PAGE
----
With less than a month before Election Day, the major party candidates for Vermont governor were in Rutland Wednesday evening for a debate that focused on economic issues.
Democratic challenger Christine Hallquist and first-term incumbent Republican Phil Scott politely disagreed on most economic policy issues throughout the debate. But the first question of evening posed by moderator Mark Johnson was interrupted by an independent gubernatorial candidate in the audience.
Johnson: “Mr. Scott the state ethics committee…”
Laramie: “My name’s Charles Laramie I’m running for governor.”
Johnson: “Excuse me.”
Laramie: “…and the very rights that I swore to defend and defended I’m being denied those rights.”
Johnson: “I think you’ve made your point. At this point now you’re taking time away from the candidates.”
Navy and Air Force veteran Charles Laramie says he and other independent candidates have been barred from this and other debates. He wanted to give the major party candidates a chance to agree to an inclusive debate. “I’m a candidate. I did exactly what those two candidates on the stage did. I filled out the same paperwork. I got the same signatures. I had to talk to the same amount of Vermonters to get those. And now I’m not allowed in the debates. That’s just wrong. And Anne Galloway of Vermont Digger who sponsored this debate she said I have chosen, those were her words, I have chosen who I feel have run credible campaigns and have the most valid chance of winning the governorship to be in the debate. That’s scary.”
Laramie was escorted out of the facility and the debate proceeded. Asked about affordable housing, the candidates turned to education funding and the property tax. Gov. Scott: “I’ve been hearing about property tax ah property taxes ever since I started in office about screaming for relief because of the high cost of education. It’s not just building them it’s being able to afford to live there.”
Democrat Hallquist countered that the property tax is a flawed system for funding education. “We have to move to an income-based model. And an income-based model would allow older people and people on fixed incomes to stay in their homes. So I believe that part of this answer is restructuring um our tax system.”
Scott: “You’re not addressing the spending side.”
Scott has promised no new taxes or fees over his past two years in office but was quizzed over his apparent moderation over possible new fees. “What I’ve said to my administration, to my cabinet, it has been 2 years since we’ve done anything. So the cost of living has gone up and we should take a look. It’s going to be a high bar but maybe after taking a look I also asked them to take a look to see if we could eliminate some or lower some.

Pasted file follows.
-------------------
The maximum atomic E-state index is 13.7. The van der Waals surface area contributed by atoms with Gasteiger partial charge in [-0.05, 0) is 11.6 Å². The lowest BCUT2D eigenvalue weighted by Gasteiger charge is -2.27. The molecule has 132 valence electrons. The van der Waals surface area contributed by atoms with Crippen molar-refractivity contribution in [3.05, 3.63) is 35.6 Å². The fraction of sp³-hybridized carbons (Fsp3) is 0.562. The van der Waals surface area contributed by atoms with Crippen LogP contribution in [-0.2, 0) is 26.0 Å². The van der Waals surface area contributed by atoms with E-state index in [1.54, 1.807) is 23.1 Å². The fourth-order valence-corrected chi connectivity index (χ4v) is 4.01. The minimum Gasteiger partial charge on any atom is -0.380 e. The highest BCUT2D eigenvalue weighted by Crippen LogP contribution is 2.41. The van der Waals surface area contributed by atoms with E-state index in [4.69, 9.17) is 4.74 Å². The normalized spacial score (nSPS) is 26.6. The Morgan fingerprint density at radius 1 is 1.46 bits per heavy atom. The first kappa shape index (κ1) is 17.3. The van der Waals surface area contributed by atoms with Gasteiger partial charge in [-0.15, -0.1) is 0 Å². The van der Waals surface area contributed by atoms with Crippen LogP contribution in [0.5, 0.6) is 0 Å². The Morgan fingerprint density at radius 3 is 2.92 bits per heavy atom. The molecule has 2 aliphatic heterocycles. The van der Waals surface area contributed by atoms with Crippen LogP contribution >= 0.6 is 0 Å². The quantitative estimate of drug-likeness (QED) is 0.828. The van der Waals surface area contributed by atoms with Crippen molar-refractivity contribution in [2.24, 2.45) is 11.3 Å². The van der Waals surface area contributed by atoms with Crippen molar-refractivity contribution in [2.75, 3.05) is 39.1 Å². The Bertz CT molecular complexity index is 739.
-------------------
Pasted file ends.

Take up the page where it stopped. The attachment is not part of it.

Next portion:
Hallquist: “You know no new taxes is is not a good plan for the state of Vermont. I get cost control. I I ran an electric utility. A good businessperson knows you’ve got to get more revenue and and that’s where I strongly differ from from from Phil Scott.”
Scott: “We brought more revenue in. Our revenues are growing.”
Another area of contention was Medicare-for-All. Scott says it must be a national initiative. “If we do it nationally some sort of system that puts everyone on the same plane it’s even keel then that’s fine. But for us us to do something alone, single payer we proved that didn’t work. We’ve seen that movie. I mean when you talk about Medicare-for-All in this state just this state doing it we went through five years of torture on that. And I believe I believe that that was detrimental to our economy. But we have other solutions. Ah we’re we’re going through we’re moving forward we have a pilot project with an all-payer model.”
Hallquist, meanwhile, passionately supports the state moving to a Medicare-for-All system. "So I hear more of the same let’s wait for someone else to take action.”
Scott: “We’re taking action I just told you.”
Hallquist: “No I’m talking about Medicare-for-All. If you don’t have a leader who’s working to to to get to Medicare-for-All you should fire them and get one that will because this system is failing.”
Scott: “If you want single payer in Vermont don’t vote for me.”
The debate was sponsored by Vermont Digger, which also provided audio.